Analysis

Is Macron’s Law and Order Offensive Justified?

Some crimes are up. The French believe prison sentences are too light.

Emmanuel Macron
French president Emmanuel Macron speaks with Renaud Muselier, president of the Regions of France, in Paris, November 15, 2019 (Elysée/Kadidia Nimaga)

French president Emmanuel Macron has proposed to hire an additional 10,000 cops before his term expires in a year, tighten laws against online hate speech and revise laws on criminal responsibility that allowed the killer of an elderly Jewish woman to go free.

In an interview with the conservative newspaper Le Figaro, the liberal head of state warns that “everyday violence” is on the rise and vows to “push back delinquency everywhere.”

The law-and-order offensive has inevitably been framed abroad as Macron’s attempt to take the wind out of Marine Le Pen’s sails. This isn’t wrong per se; he is likely to face the far-right leader in next year’s presidential election. But it substitutes for an analysis of whether the measures are justified.

Crime rates

The French think so. Seven in ten believe crime has increased, according to an Ifop survey.

They are half-right. Burglaries and car thefts haven’t gone up since Macron was elected in 2016, but (sexual) assaults and fraud have.

French homicide rates are still low by international standards. America has four times as many murders per year, adjusted for population.

French murder rates spiked in 2015 and 2016, when Muslim terrorists killed 130 and 86 people in Paris and Nice, respectively. But the fact that two attacks could have such an impact on the statistics underscores how few murders are otherwise committed in France.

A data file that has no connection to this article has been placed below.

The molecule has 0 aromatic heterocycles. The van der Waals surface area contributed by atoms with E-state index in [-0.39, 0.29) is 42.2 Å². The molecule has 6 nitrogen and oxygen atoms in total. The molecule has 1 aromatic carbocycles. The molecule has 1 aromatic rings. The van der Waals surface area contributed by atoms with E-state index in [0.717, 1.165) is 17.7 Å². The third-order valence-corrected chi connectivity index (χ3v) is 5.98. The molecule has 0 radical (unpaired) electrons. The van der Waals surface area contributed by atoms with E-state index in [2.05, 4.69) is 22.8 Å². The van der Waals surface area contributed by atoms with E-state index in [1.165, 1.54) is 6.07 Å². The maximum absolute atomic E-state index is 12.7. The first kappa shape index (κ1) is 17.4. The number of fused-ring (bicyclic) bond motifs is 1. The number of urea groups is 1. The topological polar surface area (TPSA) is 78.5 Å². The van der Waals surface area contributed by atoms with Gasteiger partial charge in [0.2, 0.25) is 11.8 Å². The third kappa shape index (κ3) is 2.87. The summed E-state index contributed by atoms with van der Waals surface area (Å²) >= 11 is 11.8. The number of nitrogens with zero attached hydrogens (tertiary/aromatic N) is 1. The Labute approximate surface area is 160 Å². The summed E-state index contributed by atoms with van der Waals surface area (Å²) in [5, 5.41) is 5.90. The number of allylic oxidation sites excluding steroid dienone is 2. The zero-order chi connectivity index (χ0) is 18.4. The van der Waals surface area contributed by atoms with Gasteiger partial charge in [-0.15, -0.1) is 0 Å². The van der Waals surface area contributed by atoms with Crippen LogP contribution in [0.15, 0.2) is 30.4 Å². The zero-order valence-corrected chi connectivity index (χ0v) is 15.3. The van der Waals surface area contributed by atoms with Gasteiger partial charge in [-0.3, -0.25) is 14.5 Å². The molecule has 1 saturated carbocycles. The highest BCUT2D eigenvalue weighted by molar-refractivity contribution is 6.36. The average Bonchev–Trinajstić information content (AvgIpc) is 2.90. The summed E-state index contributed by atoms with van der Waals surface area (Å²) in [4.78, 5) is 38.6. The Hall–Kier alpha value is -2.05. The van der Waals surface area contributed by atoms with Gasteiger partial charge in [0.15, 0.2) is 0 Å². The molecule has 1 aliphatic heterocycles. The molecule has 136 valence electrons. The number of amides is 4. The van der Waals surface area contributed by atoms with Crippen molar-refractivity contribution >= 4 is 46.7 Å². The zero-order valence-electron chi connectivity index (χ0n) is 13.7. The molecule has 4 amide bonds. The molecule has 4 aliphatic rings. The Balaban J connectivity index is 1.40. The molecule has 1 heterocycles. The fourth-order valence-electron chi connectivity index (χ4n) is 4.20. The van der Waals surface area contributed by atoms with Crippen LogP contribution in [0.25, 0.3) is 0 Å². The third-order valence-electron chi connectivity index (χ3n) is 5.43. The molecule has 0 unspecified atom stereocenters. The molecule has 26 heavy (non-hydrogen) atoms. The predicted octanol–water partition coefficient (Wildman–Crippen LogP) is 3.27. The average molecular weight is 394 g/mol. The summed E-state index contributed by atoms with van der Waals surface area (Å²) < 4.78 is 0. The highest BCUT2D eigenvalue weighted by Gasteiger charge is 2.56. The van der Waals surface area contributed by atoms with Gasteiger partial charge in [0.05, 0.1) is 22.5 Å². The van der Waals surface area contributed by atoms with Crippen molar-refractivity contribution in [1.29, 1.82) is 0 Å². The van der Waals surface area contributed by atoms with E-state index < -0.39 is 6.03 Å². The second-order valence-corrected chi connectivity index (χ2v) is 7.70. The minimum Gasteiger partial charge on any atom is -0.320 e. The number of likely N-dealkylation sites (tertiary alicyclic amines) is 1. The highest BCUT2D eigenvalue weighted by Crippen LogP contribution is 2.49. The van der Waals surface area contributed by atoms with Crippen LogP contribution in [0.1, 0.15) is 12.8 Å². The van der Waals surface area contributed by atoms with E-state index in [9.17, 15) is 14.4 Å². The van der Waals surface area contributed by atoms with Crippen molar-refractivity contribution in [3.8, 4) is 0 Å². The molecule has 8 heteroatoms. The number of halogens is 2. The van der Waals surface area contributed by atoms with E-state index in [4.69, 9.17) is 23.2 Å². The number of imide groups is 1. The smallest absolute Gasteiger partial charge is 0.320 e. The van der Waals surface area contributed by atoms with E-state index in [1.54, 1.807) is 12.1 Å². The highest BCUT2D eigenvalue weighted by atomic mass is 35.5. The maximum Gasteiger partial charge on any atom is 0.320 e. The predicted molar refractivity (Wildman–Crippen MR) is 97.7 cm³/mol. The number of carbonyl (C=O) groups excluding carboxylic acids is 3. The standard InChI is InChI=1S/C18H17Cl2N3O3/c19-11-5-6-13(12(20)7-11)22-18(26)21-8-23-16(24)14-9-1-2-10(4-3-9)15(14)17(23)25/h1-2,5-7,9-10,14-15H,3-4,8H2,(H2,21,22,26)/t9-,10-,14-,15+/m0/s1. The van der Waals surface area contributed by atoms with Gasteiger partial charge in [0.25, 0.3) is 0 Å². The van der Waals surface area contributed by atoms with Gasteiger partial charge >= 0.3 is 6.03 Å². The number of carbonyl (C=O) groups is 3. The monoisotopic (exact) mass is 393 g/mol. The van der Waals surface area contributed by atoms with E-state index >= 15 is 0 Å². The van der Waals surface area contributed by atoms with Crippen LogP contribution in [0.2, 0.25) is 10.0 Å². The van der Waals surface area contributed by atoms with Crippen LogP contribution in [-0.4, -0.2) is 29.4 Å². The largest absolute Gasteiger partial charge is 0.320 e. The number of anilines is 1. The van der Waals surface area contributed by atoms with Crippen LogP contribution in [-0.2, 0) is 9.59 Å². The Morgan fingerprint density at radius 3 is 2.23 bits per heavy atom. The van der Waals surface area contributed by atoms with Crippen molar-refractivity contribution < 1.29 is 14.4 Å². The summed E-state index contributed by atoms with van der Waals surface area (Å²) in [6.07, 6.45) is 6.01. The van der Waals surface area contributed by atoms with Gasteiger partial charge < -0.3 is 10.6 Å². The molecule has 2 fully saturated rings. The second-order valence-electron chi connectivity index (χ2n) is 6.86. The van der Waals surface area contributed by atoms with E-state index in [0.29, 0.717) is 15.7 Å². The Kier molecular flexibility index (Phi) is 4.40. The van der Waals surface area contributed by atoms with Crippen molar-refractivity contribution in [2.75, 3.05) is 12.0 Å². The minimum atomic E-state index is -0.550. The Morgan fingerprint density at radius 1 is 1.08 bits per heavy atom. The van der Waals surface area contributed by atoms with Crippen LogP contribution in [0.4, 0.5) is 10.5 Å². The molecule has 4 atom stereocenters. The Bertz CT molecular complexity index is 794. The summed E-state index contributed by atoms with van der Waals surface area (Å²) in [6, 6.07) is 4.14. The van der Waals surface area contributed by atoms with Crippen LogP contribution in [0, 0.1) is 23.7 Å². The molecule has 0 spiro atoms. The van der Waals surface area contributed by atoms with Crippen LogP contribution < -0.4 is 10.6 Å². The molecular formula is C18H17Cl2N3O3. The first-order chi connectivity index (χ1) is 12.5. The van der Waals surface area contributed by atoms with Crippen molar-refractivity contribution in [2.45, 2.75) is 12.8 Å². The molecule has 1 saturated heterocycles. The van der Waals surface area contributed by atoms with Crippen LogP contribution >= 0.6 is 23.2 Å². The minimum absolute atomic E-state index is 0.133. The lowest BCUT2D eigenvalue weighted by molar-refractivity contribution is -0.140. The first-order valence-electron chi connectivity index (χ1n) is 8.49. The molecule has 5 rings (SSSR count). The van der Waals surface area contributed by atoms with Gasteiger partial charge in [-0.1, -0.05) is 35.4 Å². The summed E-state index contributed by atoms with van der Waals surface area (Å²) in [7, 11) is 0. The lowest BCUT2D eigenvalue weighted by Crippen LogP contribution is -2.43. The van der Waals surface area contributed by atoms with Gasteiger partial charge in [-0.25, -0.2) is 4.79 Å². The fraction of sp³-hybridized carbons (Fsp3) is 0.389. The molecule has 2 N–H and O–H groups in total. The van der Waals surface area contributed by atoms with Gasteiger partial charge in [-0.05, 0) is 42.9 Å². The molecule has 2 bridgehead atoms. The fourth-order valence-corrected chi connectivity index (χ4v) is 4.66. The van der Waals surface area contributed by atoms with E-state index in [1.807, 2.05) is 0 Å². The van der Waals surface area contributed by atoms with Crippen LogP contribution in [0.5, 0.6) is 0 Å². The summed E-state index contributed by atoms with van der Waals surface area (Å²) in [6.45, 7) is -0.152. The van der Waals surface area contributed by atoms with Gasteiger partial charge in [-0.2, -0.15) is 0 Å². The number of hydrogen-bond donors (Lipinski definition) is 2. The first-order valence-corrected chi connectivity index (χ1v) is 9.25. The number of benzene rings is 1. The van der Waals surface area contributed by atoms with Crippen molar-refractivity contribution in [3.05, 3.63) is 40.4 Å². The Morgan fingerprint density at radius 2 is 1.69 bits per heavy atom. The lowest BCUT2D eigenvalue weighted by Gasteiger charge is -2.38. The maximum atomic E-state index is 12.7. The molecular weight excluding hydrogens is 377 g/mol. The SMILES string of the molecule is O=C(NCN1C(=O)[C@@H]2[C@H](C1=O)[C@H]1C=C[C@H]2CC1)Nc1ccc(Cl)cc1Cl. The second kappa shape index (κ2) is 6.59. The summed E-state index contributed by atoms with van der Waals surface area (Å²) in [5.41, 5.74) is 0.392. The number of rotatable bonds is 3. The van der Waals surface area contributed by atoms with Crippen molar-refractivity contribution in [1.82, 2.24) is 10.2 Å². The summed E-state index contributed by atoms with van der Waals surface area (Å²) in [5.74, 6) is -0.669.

Lax

A survey in March found that 81 percent of voters believe the punishments meted out by French judges are too lax; a perception that will have been reinforced by the acquittal of Kobili Traoré.

Traoré, a Malian immigrant, broke into the flat of his retired Jewish neighbor, Sarah Halimi, and killed her by throwing her off a third-floor balcony, yelling “God is great!” Various courts, up to the Court of Cassation, refused to convict Traoré, arguing heavy cannabis use had put him in a state of “psychosis”.

Macron has proposed to change the law, saying, “Deciding to take narcotics and then ‘going mad’ should, not in my view, remove your criminal responsibility.” This, too, has been framed as an outrageously reactionary statement in left-wing media.

Crime figures do not suggest there is a crisis of antisemitism in France, but opinion polls and the emigration of French Jews to Israel do. It is another issue on which Le Pen — whose father and predecessor as party leader, Jean-Marie, notoriously and repeatedly downplayed the Holocaust — is taking Macron to task.

She has also sided with twenty retired generals who warn of “civil war” in a letter to the right-wing magazine Valeurs actuelles. The former officers accuse France’s elected politicians of cowardice in the face of “mortal danger”, including Islamist terror and violence against police.

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